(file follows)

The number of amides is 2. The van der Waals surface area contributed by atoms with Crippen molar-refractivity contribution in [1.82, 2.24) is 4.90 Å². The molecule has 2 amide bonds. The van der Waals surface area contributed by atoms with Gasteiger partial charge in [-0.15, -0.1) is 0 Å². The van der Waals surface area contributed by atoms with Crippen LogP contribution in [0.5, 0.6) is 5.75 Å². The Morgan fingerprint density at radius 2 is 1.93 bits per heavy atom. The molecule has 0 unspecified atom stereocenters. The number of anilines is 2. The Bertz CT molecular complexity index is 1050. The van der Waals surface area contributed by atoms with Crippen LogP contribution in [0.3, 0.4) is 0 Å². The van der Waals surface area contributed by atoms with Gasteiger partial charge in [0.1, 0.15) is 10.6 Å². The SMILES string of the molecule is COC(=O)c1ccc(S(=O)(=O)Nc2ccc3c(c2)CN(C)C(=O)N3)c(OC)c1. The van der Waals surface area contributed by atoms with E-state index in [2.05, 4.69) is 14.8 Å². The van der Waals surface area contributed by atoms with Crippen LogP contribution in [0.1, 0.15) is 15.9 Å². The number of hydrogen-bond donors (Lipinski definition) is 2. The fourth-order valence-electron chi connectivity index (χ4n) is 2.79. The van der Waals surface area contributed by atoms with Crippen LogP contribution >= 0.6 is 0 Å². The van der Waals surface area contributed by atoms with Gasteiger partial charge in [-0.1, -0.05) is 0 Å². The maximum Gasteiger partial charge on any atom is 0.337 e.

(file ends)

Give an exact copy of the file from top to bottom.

The number of amides is 2. The van der Waals surface area contributed by atoms with Crippen molar-refractivity contribution in [1.82, 2.24) is 4.90 Å². The molecule has 2 amide bonds. The van der Waals surface area contributed by atoms with Gasteiger partial charge in [-0.15, -0.1) is 0 Å². The van der Waals surface area contributed by atoms with Crippen LogP contribution in [0.5, 0.6) is 5.75 Å². The Morgan fingerprint density at radius 2 is 1.93 bits per heavy atom. The molecule has 0 unspecified atom stereocenters. The number of anilines is 2. The Bertz CT molecular complexity index is 1050. The van der Waals surface area contributed by atoms with Crippen LogP contribution in [0.3, 0.4) is 0 Å². The van der Waals surface area contributed by atoms with Gasteiger partial charge in [0.1, 0.15) is 10.6 Å². The SMILES string of the molecule is COC(=O)c1ccc(S(=O)(=O)Nc2ccc3c(c2)CN(C)C(=O)N3)c(OC)c1. The van der Waals surface area contributed by atoms with E-state index in [2.05, 4.69) is 14.8 Å². The van der Waals surface area contributed by atoms with Crippen LogP contribution in [0.1, 0.15) is 15.9 Å². The number of hydrogen-bond donors (Lipinski definition) is 2. The fourth-order valence-electron chi connectivity index (χ4n) is 2.79. The van der Waals surface area contributed by atoms with Crippen LogP contribution >= 0.6 is 0 Å². The van der Waals surface area contributed by atoms with Gasteiger partial charge in [-0.1, -0.05) is 0 Å². The maximum Gasteiger partial charge on any atom is 0.337 e.